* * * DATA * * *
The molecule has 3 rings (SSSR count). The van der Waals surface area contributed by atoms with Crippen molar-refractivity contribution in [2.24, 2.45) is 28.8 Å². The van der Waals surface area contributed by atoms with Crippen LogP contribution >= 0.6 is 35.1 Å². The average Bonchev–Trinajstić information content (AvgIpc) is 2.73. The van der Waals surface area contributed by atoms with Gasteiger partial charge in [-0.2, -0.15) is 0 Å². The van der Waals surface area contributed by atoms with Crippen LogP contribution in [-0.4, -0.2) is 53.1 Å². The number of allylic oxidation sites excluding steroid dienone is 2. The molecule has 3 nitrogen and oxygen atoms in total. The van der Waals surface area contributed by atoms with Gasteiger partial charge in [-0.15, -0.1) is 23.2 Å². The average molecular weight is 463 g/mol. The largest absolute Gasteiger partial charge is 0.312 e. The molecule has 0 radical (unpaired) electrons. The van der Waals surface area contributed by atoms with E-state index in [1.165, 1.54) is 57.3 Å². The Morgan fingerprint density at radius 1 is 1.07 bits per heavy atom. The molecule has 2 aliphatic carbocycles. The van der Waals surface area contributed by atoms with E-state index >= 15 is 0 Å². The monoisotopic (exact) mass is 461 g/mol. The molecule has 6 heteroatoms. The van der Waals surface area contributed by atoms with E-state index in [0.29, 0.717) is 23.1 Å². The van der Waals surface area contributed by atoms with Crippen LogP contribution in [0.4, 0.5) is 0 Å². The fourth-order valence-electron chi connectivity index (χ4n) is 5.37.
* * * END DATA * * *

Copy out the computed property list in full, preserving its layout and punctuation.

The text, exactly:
The molecule has 3 rings (SSSR count). The van der Waals surface area contributed by atoms with Crippen molar-refractivity contribution in [2.24, 2.45) is 28.8 Å². The van der Waals surface area contributed by atoms with Crippen LogP contribution >= 0.6 is 35.1 Å². The average Bonchev–Trinajstić information content (AvgIpc) is 2.73. The van der Waals surface area contributed by atoms with Gasteiger partial charge in [-0.2, -0.15) is 0 Å². The van der Waals surface area contributed by atoms with Crippen LogP contribution in [-0.4, -0.2) is 53.1 Å². The number of allylic oxidation sites excluding steroid dienone is 2. The molecule has 3 nitrogen and oxygen atoms in total. The van der Waals surface area contributed by atoms with Gasteiger partial charge in [-0.15, -0.1) is 23.2 Å². The average molecular weight is 463 g/mol. The largest absolute Gasteiger partial charge is 0.312 e. The molecule has 0 radical (unpaired) electrons. The van der Waals surface area contributed by atoms with E-state index in [1.165, 1.54) is 57.3 Å². The Morgan fingerprint density at radius 1 is 1.07 bits per heavy atom. The molecule has 2 aliphatic carbocycles. The van der Waals surface area contributed by atoms with E-state index >= 15 is 0 Å². The monoisotopic (exact) mass is 461 g/mol. The molecule has 6 heteroatoms. The van der Waals surface area contributed by atoms with E-state index in [0.29, 0.717) is 23.1 Å². The van der Waals surface area contributed by atoms with Crippen LogP contribution in [0.4, 0.5) is 0 Å². The fourth-order valence-electron chi connectivity index (χ4n) is 5.37.